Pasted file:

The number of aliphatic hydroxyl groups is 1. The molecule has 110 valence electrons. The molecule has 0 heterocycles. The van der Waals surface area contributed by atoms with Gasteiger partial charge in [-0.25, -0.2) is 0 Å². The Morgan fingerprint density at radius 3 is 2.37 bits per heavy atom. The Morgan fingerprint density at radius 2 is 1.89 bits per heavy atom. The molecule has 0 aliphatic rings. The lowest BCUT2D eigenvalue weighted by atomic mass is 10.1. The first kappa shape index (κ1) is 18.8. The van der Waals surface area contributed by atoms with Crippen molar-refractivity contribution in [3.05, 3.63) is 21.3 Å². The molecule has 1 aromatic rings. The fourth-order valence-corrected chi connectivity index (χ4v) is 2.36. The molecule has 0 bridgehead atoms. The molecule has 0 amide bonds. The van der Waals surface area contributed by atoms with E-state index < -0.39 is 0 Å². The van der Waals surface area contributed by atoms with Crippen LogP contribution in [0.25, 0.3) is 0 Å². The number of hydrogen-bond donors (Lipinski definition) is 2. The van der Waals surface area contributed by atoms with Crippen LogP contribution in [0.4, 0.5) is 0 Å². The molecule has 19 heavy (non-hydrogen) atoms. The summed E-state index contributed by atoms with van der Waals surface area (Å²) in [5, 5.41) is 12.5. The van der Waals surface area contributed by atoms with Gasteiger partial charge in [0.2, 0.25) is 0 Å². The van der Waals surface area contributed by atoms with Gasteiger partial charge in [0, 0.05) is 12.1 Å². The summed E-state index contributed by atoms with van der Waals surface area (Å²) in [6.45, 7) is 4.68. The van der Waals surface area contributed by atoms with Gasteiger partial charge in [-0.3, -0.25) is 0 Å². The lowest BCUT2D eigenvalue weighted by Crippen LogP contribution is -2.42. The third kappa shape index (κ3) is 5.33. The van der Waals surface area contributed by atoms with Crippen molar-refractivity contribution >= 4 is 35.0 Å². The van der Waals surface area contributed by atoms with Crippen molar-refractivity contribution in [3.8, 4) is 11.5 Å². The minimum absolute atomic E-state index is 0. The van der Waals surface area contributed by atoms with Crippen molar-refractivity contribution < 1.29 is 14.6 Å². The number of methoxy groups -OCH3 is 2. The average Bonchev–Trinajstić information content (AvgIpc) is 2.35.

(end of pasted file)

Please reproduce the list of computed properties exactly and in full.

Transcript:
The number of aliphatic hydroxyl groups is 1. The molecule has 110 valence electrons. The molecule has 0 heterocycles. The van der Waals surface area contributed by atoms with Gasteiger partial charge in [-0.25, -0.2) is 0 Å². The Morgan fingerprint density at radius 3 is 2.37 bits per heavy atom. The Morgan fingerprint density at radius 2 is 1.89 bits per heavy atom. The molecule has 0 aliphatic rings. The lowest BCUT2D eigenvalue weighted by atomic mass is 10.1. The first kappa shape index (κ1) is 18.8. The van der Waals surface area contributed by atoms with Crippen molar-refractivity contribution in [3.05, 3.63) is 21.3 Å². The molecule has 1 aromatic rings. The fourth-order valence-corrected chi connectivity index (χ4v) is 2.36. The molecule has 0 bridgehead atoms. The molecule has 0 amide bonds. The van der Waals surface area contributed by atoms with E-state index < -0.39 is 0 Å². The van der Waals surface area contributed by atoms with Crippen LogP contribution in [0.25, 0.3) is 0 Å². The number of hydrogen-bond donors (Lipinski definition) is 2. The van der Waals surface area contributed by atoms with Crippen LogP contribution in [0.4, 0.5) is 0 Å². The molecule has 19 heavy (non-hydrogen) atoms. The summed E-state index contributed by atoms with van der Waals surface area (Å²) in [5, 5.41) is 12.5. The van der Waals surface area contributed by atoms with Gasteiger partial charge in [0.2, 0.25) is 0 Å². The van der Waals surface area contributed by atoms with Gasteiger partial charge in [0, 0.05) is 12.1 Å². The summed E-state index contributed by atoms with van der Waals surface area (Å²) in [6.45, 7) is 4.68. The van der Waals surface area contributed by atoms with Gasteiger partial charge in [-0.3, -0.25) is 0 Å². The lowest BCUT2D eigenvalue weighted by Crippen LogP contribution is -2.42. The third kappa shape index (κ3) is 5.33. The van der Waals surface area contributed by atoms with Crippen molar-refractivity contribution >= 4 is 35.0 Å². The van der Waals surface area contributed by atoms with Crippen molar-refractivity contribution in [3.8, 4) is 11.5 Å². The minimum absolute atomic E-state index is 0. The van der Waals surface area contributed by atoms with Crippen molar-refractivity contribution < 1.29 is 14.6 Å². The number of methoxy groups -OCH3 is 2. The average Bonchev–Trinajstić information content (AvgIpc) is 2.35.